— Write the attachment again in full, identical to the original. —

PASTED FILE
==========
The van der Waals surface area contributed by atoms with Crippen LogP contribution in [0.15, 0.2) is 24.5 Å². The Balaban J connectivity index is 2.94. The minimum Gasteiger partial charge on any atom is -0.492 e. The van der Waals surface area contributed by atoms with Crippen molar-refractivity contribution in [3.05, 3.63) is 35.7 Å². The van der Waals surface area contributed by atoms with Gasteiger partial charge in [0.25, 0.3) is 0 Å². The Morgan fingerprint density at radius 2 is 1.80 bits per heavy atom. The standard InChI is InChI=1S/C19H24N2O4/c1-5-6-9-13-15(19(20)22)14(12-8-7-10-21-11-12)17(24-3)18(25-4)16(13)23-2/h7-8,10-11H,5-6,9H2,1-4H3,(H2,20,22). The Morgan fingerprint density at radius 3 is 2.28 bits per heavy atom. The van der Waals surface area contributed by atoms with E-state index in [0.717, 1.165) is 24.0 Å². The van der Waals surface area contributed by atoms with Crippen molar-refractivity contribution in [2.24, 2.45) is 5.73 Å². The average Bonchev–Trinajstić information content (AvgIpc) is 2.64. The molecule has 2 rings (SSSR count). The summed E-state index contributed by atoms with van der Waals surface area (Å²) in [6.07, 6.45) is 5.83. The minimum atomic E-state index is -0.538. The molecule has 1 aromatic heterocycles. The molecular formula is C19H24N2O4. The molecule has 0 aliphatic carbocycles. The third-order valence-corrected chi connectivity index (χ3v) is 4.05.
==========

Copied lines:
The van der Waals surface area contributed by atoms with Crippen LogP contribution in [0.15, 0.2) is 24.5 Å². The Balaban J connectivity index is 2.94. The minimum Gasteiger partial charge on any atom is -0.492 e. The van der Waals surface area contributed by atoms with Crippen molar-refractivity contribution in [3.05, 3.63) is 35.7 Å². The van der Waals surface area contributed by atoms with Gasteiger partial charge in [0.25, 0.3) is 0 Å². The Morgan fingerprint density at radius 2 is 1.80 bits per heavy atom. The standard InChI is InChI=1S/C19H24N2O4/c1-5-6-9-13-15(19(20)22)14(12-8-7-10-21-11-12)17(24-3)18(25-4)16(13)23-2/h7-8,10-11H,5-6,9H2,1-4H3,(H2,20,22). The Morgan fingerprint density at radius 3 is 2.28 bits per heavy atom. The van der Waals surface area contributed by atoms with E-state index in [0.717, 1.165) is 24.0 Å². The van der Waals surface area contributed by atoms with Crippen molar-refractivity contribution in [2.24, 2.45) is 5.73 Å². The average Bonchev–Trinajstić information content (AvgIpc) is 2.64. The molecule has 2 rings (SSSR count). The summed E-state index contributed by atoms with van der Waals surface area (Å²) in [6.07, 6.45) is 5.83. The minimum atomic E-state index is -0.538. The molecule has 1 aromatic heterocycles. The molecular formula is C19H24N2O4. The molecule has 0 aliphatic carbocycles. The third-order valence-corrected chi connectivity index (χ3v) is 4.05.